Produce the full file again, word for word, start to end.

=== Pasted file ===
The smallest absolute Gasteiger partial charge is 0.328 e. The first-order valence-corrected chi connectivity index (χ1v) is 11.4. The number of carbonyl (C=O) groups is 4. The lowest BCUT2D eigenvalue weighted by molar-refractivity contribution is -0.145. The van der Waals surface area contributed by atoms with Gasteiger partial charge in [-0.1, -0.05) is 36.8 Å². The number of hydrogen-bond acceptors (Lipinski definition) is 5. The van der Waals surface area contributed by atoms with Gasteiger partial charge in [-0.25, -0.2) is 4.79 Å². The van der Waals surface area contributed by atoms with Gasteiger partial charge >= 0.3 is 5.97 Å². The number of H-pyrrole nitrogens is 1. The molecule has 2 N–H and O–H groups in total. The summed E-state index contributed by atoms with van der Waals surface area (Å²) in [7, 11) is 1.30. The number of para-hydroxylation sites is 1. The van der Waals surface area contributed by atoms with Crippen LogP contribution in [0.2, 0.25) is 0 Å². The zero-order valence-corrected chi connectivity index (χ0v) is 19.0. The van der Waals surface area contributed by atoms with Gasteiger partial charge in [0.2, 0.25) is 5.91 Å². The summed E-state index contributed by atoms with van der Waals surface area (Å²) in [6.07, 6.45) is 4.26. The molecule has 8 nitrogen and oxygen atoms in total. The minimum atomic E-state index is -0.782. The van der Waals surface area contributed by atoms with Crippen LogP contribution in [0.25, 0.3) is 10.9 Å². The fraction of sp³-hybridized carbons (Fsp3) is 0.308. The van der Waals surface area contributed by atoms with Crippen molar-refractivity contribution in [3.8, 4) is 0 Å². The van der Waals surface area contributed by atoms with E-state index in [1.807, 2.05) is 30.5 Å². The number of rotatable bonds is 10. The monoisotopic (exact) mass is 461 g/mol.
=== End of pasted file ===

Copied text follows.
The smallest absolute Gasteiger partial charge is 0.328 e. The first-order valence-corrected chi connectivity index (χ1v) is 11.4. The number of carbonyl (C=O) groups is 4. The lowest BCUT2D eigenvalue weighted by molar-refractivity contribution is -0.145. The van der Waals surface area contributed by atoms with Gasteiger partial charge in [-0.1, -0.05) is 36.8 Å². The number of hydrogen-bond acceptors (Lipinski definition) is 5. The van der Waals surface area contributed by atoms with Gasteiger partial charge in [-0.25, -0.2) is 4.79 Å². The van der Waals surface area contributed by atoms with Gasteiger partial charge >= 0.3 is 5.97 Å². The number of H-pyrrole nitrogens is 1. The molecule has 2 N–H and O–H groups in total. The summed E-state index contributed by atoms with van der Waals surface area (Å²) in [7, 11) is 1.30. The number of para-hydroxylation sites is 1. The van der Waals surface area contributed by atoms with Crippen LogP contribution in [0.2, 0.25) is 0 Å². The zero-order valence-corrected chi connectivity index (χ0v) is 19.0. The van der Waals surface area contributed by atoms with Gasteiger partial charge in [0.2, 0.25) is 5.91 Å². The summed E-state index contributed by atoms with van der Waals surface area (Å²) in [6.07, 6.45) is 4.26. The molecule has 8 nitrogen and oxygen atoms in total. The minimum atomic E-state index is -0.782. The van der Waals surface area contributed by atoms with Crippen LogP contribution in [0.25, 0.3) is 10.9 Å². The fraction of sp³-hybridized carbons (Fsp3) is 0.308. The van der Waals surface area contributed by atoms with Crippen molar-refractivity contribution in [3.8, 4) is 0 Å². The van der Waals surface area contributed by atoms with E-state index in [1.807, 2.05) is 30.5 Å². The number of rotatable bonds is 10. The monoisotopic (exact) mass is 461 g/mol.